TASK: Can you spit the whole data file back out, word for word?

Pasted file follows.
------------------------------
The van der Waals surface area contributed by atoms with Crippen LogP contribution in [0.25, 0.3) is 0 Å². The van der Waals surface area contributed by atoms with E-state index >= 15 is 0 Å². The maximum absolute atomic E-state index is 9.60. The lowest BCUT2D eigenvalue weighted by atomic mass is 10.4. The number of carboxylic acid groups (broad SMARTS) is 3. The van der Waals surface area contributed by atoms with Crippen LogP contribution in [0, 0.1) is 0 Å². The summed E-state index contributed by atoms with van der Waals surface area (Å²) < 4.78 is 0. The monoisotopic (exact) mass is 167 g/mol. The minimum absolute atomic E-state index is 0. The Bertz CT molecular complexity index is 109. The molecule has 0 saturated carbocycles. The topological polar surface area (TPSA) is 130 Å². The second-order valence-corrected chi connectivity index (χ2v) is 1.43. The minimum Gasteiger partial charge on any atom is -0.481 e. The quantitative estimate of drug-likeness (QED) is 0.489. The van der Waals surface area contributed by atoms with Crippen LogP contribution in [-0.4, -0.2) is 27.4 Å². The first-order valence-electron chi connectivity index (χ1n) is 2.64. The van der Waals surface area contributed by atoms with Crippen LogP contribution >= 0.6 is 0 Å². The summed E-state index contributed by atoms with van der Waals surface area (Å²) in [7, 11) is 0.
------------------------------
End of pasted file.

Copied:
The van der Waals surface area contributed by atoms with Crippen LogP contribution in [0.25, 0.3) is 0 Å². The van der Waals surface area contributed by atoms with E-state index >= 15 is 0 Å². The maximum absolute atomic E-state index is 9.60. The lowest BCUT2D eigenvalue weighted by atomic mass is 10.4. The number of carboxylic acid groups (broad SMARTS) is 3. The van der Waals surface area contributed by atoms with Crippen LogP contribution in [0, 0.1) is 0 Å². The summed E-state index contributed by atoms with van der Waals surface area (Å²) < 4.78 is 0. The monoisotopic (exact) mass is 167 g/mol. The minimum absolute atomic E-state index is 0. The Bertz CT molecular complexity index is 109. The molecule has 0 saturated carbocycles. The topological polar surface area (TPSA) is 130 Å². The second-order valence-corrected chi connectivity index (χ2v) is 1.43. The minimum Gasteiger partial charge on any atom is -0.481 e. The quantitative estimate of drug-likeness (QED) is 0.489. The van der Waals surface area contributed by atoms with Crippen LogP contribution in [-0.4, -0.2) is 27.4 Å². The first-order valence-electron chi connectivity index (χ1n) is 2.64. The van der Waals surface area contributed by atoms with Crippen LogP contribution >= 0.6 is 0 Å². The summed E-state index contributed by atoms with van der Waals surface area (Å²) in [7, 11) is 0.